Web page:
Beautiful specimen certificate from the International Business Machines Corporation
. This historic document was printed by the American Banknote Company and has an
ornate border around it with a vignette of two women with the business logo. This item has the signatures of the Company’s President, Thomas J. Watson, Jr. and Secretary. The older style IBM certificate are scarce and very desirable.
Thomas John Watson, Jr. (January 14, 1914 – December 31, 1993) was an American businessman, political figure, and philanthropist. He was the 2nd president of IBM (1952–1971), the 11th national president of the Boy Scouts of America (1964–1968), and the 16th United States Ambassador to the Soviet Union (1979–1981). He received many honors during his lifetime, including being awarded the Presidential Medal of Freedom by Lyndon B. Johnson in 1964. Watson was called "the greatest capitalist in history" and one of "100 most influential people of the 20th century".
The company which became IBM was founded in 1896 as the Tabulating Machine Company by Herman Hollerith, in Broome County, New York (Endicott, New York or Binghamton, New York), where it still maintains very limited operations. It was incorporated as Computing Tabulating Recording Corporation on June 16, 1911, and was listed on the New York Stock Exchange in 1916 by George Winthrop Fairchild. CTR's Canadian and later South American subsidiary was named International Business Machines in 1917, and the whole company took this name in 1924 when Thomas J. Watson took control of it. IBM's first U.S. trademark was for the name "THINK" filed as a U.S. trademark on June 6, 1935. "THINK" was the IBM philosophy Watson summarized with a motto consisting of one word. The name was attributed to a monthly magazine called 'Think', that was distributed to the employees of IBM in the 1930s. A U.S. trademark for "IBM" was not filed until approximately 14 years later, on May 24, 1949.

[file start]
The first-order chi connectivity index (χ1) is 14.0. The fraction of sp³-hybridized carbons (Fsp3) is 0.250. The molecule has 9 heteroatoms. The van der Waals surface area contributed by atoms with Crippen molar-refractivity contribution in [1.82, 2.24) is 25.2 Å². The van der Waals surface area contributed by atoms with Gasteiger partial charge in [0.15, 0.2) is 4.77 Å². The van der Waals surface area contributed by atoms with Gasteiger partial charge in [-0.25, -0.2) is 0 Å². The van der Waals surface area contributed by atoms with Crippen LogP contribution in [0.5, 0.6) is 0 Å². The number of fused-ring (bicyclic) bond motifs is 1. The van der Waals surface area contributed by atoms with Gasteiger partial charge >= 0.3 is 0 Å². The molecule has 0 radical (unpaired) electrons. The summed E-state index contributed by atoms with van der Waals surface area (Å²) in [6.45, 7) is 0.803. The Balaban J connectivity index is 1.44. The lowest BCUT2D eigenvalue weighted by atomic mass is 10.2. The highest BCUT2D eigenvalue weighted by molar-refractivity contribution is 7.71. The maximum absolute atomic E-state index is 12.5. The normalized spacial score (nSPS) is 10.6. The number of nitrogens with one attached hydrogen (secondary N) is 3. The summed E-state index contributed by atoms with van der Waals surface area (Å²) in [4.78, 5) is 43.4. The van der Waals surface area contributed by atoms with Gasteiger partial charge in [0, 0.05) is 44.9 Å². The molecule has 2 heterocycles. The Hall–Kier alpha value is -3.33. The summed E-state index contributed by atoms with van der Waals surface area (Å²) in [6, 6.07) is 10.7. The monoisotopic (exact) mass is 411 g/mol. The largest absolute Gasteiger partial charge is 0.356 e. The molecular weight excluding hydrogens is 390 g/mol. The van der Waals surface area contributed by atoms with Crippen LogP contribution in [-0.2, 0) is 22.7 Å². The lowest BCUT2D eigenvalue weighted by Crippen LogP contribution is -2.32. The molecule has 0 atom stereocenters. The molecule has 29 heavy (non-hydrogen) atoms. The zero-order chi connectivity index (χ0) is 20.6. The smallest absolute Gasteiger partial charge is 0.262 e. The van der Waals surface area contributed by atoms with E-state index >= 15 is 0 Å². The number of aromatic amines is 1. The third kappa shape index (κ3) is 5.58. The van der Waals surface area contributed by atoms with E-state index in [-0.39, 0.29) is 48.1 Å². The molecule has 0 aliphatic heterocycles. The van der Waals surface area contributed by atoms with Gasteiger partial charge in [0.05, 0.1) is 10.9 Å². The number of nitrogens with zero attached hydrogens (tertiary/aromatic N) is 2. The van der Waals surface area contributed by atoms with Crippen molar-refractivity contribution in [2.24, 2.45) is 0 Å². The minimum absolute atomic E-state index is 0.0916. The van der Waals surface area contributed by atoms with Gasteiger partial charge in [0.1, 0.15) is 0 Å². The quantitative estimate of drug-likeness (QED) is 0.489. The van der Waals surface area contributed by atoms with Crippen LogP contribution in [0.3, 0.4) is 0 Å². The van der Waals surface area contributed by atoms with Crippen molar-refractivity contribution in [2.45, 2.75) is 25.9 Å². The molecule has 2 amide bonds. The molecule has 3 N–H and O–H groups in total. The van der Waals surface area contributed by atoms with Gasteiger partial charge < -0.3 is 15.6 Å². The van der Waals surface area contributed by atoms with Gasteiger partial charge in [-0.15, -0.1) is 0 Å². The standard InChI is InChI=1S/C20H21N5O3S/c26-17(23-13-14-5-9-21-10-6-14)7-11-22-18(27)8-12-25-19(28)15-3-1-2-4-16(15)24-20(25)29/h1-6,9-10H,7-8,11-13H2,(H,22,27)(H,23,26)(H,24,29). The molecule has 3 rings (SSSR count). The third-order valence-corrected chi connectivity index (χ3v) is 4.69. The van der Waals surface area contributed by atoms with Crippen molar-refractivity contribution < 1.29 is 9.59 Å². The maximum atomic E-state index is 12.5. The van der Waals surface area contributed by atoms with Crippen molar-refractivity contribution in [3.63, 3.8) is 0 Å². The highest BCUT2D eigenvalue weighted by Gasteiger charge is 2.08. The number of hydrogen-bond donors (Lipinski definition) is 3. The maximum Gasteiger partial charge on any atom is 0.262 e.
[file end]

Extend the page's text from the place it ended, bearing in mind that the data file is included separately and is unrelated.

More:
History from Wikipedia and
stock certificate research service)
About Specimen Certificates
Specimen Certificates are actual certificates that have never been issued. They were usually kept by the printers in their permanent archives as their only example of a particular certificate. Sometimes you will see a hand stamp on the certificate that says "Do not remove from file".
Specimens were also used to show prospective clients different types of certificate designs that were available. Specimen certificates are usually much scarcer than issued certificates. In fact, many times they are the only way to get a certificate for a particular company because the issued certificates were redeemed and destroyed. In a few instances, Specimen certificates were made for a company but were never used because a different design was chosen by the company.
These certificates are normally stamped "Specimen" or they have small holes spelling the word specimen. Most of the time they don't have a serial number, or they have a serial number of 00000. This is an exciting sector of the hobby that has grown in popularity over the past several years.